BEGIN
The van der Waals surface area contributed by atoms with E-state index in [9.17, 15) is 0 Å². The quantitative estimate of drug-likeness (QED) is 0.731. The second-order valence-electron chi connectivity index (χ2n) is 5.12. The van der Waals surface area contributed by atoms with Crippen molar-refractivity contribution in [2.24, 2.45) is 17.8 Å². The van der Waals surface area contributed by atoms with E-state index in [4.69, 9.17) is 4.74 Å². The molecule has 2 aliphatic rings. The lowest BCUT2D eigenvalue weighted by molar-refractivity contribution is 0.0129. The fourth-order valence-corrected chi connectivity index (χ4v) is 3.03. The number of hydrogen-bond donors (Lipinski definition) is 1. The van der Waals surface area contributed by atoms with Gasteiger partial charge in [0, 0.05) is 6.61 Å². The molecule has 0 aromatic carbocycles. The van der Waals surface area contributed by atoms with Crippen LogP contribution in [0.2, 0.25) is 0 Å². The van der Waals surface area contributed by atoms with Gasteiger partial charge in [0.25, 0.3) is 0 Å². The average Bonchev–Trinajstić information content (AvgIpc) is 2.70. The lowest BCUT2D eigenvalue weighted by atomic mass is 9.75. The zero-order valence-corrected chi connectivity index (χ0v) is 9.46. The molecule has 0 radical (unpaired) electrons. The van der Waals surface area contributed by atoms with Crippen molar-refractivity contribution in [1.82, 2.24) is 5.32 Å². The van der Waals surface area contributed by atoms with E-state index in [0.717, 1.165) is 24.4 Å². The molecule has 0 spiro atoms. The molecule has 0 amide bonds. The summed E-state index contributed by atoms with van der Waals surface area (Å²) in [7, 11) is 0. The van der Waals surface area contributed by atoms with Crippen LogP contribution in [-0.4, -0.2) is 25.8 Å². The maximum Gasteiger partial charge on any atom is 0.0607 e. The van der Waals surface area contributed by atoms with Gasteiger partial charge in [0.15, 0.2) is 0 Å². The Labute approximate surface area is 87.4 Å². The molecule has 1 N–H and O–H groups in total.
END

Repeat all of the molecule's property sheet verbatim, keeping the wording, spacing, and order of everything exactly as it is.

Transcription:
The van der Waals surface area contributed by atoms with E-state index in [9.17, 15) is 0 Å². The quantitative estimate of drug-likeness (QED) is 0.731. The second-order valence-electron chi connectivity index (χ2n) is 5.12. The van der Waals surface area contributed by atoms with Crippen molar-refractivity contribution in [2.24, 2.45) is 17.8 Å². The van der Waals surface area contributed by atoms with E-state index in [4.69, 9.17) is 4.74 Å². The molecule has 2 aliphatic rings. The lowest BCUT2D eigenvalue weighted by molar-refractivity contribution is 0.0129. The fourth-order valence-corrected chi connectivity index (χ4v) is 3.03. The number of hydrogen-bond donors (Lipinski definition) is 1. The van der Waals surface area contributed by atoms with Gasteiger partial charge in [0, 0.05) is 6.61 Å². The molecule has 0 aromatic carbocycles. The van der Waals surface area contributed by atoms with Crippen LogP contribution in [0.2, 0.25) is 0 Å². The van der Waals surface area contributed by atoms with Gasteiger partial charge in [0.25, 0.3) is 0 Å². The average Bonchev–Trinajstić information content (AvgIpc) is 2.70. The lowest BCUT2D eigenvalue weighted by atomic mass is 9.75. The zero-order valence-corrected chi connectivity index (χ0v) is 9.46. The molecule has 0 radical (unpaired) electrons. The van der Waals surface area contributed by atoms with Crippen molar-refractivity contribution in [1.82, 2.24) is 5.32 Å². The van der Waals surface area contributed by atoms with E-state index in [0.717, 1.165) is 24.4 Å². The molecule has 0 spiro atoms. The molecule has 0 amide bonds. The summed E-state index contributed by atoms with van der Waals surface area (Å²) in [7, 11) is 0. The van der Waals surface area contributed by atoms with Crippen LogP contribution in [-0.4, -0.2) is 25.8 Å². The maximum Gasteiger partial charge on any atom is 0.0607 e. The van der Waals surface area contributed by atoms with Gasteiger partial charge in [0.15, 0.2) is 0 Å². The Labute approximate surface area is 87.4 Å². The molecule has 1 N–H and O–H groups in total.